The rest of the grant from Griffin is reportedly funding stress management and mental health treatment—not for those at risk in high-crime areas, but for police officers themselves.

Do the math and you'll find that of the $10 million designated to "fight crime" exactly zero dollars are going toward stricter gun control efforts or existing community anti-violence programs, or will go toward underserved south- and west-side neighborhoods, or fund failing Chicago schools, or address the dearth of economic opportunities in those same poverty-stricken neighborhoods, or the lack of mental health treatment available to those in high-crime areas.

Call it what it is—another questionable top-down technocratic solution to solving the city's problem with gun violence that involves handing more power and resources to a police force that a 2017 U.S. Justice Department investigation found to have been engaging in a pattern of civil rights violations.

But no other local media outlet I could find mentioned any of this. Nor did they recap the other notable news story that Griffin was involved with this week—that he temporarily halted construction of a football field-size house on his $230 million oceanfront property south of President Donald Trump's Mar-a-Lago Club in Palm Beach. Chicago media were busy instead describing Griffin, who also donated $20 million to Bruce Rauner's reelection campaign—as a "philanthropist" who also gave $125 million to the University of Chicago's economics department and $12 million for walking and bicycle paths along the Lakefront Trail.

Let's face it, this is par for the course for so-called "neutral" news outlets. Too often these stories read like press releases or recaps of what the elites in government and business say and call it a day.

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Thursday, December 21, 2017

Reader readers sound off about Chicago's worst things

Posted By on 12.21.17 at 12:23 PM

Some of the Worst of Chicago in a single illustration - RYAN SMITH
  • Ryan Smith
  • Some of the Worst of Chicago in a single illustration

For our year-end double issue, we flipped the script on our annual Best of Chicago edition with a Worst of Chicago issue, featuring dozens of essays about the worst people, places, and things in our fair city. On social media we asked you to kvetch about your own least favorite things.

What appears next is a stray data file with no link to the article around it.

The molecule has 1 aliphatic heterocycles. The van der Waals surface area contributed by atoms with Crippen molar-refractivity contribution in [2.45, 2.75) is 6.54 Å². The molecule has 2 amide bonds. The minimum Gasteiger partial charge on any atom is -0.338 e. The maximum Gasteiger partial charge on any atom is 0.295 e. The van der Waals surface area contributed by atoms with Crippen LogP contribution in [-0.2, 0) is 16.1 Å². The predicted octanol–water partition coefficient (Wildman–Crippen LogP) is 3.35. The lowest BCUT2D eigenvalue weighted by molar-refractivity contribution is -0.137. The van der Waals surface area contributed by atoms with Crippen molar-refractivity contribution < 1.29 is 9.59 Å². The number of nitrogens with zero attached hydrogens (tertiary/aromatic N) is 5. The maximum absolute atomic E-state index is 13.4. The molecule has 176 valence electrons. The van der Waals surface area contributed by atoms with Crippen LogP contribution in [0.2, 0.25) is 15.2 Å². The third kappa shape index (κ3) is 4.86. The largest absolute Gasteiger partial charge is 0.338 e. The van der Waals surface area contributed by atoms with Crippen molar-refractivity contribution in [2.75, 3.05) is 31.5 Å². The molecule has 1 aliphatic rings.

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Wednesday, July 26, 2017

Dunkirk and Valerian and the City of a Thousand Planets are alive with the sound of money

Posted By on 07.26.17 at 12:18 PM

Dunkirk
  • Dunkirk
In a famous put-down, Pauline Kael once referred to The Sound of Music as "The Sound of Money," implying that the film's expensive production values distracted from any of its virtues. I was reminded of her line when I watched a couple of recent releases, Christopher Nolan's Dunkirk and Luc Besson's Valerian and the City of a Thousand Planets. These are handsome, rousing movies that provide the biggest sense of spectacle that money can buy, and neither lets you forget how much was spent in the service of its spectacle. Dunkirk is a serious WWII film while Valerian is an unserious space opera, yet both encourage viewers to ooh and ah at the detailed, large-scale imagery, with characterization getting lost in the fray.

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Monday, June 12, 2017

Strong performances can’t undo the self-importance of It Comes at Night

Posted By on 06.12.17 at 01:55 PM

Joel Edgerton in It Comes at Night
  • Joel Edgerton in It Comes at Night

Rarely have I been so ticked off by an American horror feature as I was by It Comes at Night, an arty new film written and directed by Trey Edward Shults. Shults's script is undercooked and his direction is needlessly mannered; moreover, neither the writing or the visual approach is interesting enough to transcend the familiarity of the story, about a middle-class family's efforts to survive in a postapocalyptic United States. Shults's ideas are hand-me-downs from George A. Romero's works and Cormac McCarthy's novel The Road, both of which deal with themes of individualism and societal construction with more nuance—and far less pretension—than he does. But after reading some positive reviews of It Comes at Night (in particular, A.O. Scott's in the New York Times), I was ready to reconsider it. On a return viewing, perhaps I could look past Shults's distracting style and appreciate his psychological approach to character and his consideration of social control.

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Thursday, May 18, 2017

[UPDATED] Can the Reader survive a second helping of Michael Ferro?